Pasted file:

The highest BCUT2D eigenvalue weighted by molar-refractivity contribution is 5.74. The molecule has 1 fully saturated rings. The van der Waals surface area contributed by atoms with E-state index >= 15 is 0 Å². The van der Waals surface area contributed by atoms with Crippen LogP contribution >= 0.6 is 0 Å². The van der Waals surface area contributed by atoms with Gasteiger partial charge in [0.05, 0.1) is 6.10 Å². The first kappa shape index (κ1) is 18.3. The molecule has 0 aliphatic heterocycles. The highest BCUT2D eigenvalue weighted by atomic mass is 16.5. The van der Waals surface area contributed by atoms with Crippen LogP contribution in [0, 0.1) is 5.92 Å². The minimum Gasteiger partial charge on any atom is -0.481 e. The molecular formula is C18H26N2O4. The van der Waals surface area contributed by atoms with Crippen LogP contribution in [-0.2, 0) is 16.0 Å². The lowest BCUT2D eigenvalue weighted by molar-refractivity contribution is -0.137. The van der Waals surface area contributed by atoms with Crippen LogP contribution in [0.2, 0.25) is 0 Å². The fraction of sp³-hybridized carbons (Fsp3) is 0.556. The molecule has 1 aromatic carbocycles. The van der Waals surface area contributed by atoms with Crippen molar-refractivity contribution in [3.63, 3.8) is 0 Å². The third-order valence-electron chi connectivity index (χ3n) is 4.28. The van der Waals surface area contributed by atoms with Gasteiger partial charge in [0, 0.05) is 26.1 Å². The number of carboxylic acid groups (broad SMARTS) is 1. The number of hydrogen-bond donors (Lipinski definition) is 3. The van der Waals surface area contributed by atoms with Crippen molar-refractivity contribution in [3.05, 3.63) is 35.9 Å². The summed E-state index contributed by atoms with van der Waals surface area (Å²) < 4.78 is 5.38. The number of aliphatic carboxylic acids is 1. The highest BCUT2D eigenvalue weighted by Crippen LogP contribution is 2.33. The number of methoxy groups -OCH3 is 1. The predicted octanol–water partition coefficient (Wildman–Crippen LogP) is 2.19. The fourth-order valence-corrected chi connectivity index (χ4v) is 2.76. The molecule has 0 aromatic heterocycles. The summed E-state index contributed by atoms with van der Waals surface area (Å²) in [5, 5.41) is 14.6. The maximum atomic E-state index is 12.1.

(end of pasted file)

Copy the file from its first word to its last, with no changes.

The highest BCUT2D eigenvalue weighted by molar-refractivity contribution is 5.74. The molecule has 1 fully saturated rings. The van der Waals surface area contributed by atoms with E-state index >= 15 is 0 Å². The van der Waals surface area contributed by atoms with Crippen LogP contribution >= 0.6 is 0 Å². The van der Waals surface area contributed by atoms with Gasteiger partial charge in [0.05, 0.1) is 6.10 Å². The first kappa shape index (κ1) is 18.3. The molecule has 0 aliphatic heterocycles. The highest BCUT2D eigenvalue weighted by atomic mass is 16.5. The van der Waals surface area contributed by atoms with Crippen LogP contribution in [0, 0.1) is 5.92 Å². The minimum Gasteiger partial charge on any atom is -0.481 e. The molecular formula is C18H26N2O4. The van der Waals surface area contributed by atoms with Crippen LogP contribution in [-0.2, 0) is 16.0 Å². The lowest BCUT2D eigenvalue weighted by molar-refractivity contribution is -0.137. The van der Waals surface area contributed by atoms with Crippen LogP contribution in [0.2, 0.25) is 0 Å². The fraction of sp³-hybridized carbons (Fsp3) is 0.556. The molecule has 1 aromatic carbocycles. The van der Waals surface area contributed by atoms with Crippen molar-refractivity contribution in [3.63, 3.8) is 0 Å². The third-order valence-electron chi connectivity index (χ3n) is 4.28. The van der Waals surface area contributed by atoms with Gasteiger partial charge in [0, 0.05) is 26.1 Å². The number of carboxylic acid groups (broad SMARTS) is 1. The number of hydrogen-bond donors (Lipinski definition) is 3. The van der Waals surface area contributed by atoms with Crippen molar-refractivity contribution in [3.05, 3.63) is 35.9 Å². The summed E-state index contributed by atoms with van der Waals surface area (Å²) < 4.78 is 5.38. The number of aliphatic carboxylic acids is 1. The highest BCUT2D eigenvalue weighted by Crippen LogP contribution is 2.33. The number of methoxy groups -OCH3 is 1. The predicted octanol–water partition coefficient (Wildman–Crippen LogP) is 2.19. The fourth-order valence-corrected chi connectivity index (χ4v) is 2.76. The molecule has 0 aromatic heterocycles. The summed E-state index contributed by atoms with van der Waals surface area (Å²) in [5, 5.41) is 14.6. The maximum atomic E-state index is 12.1.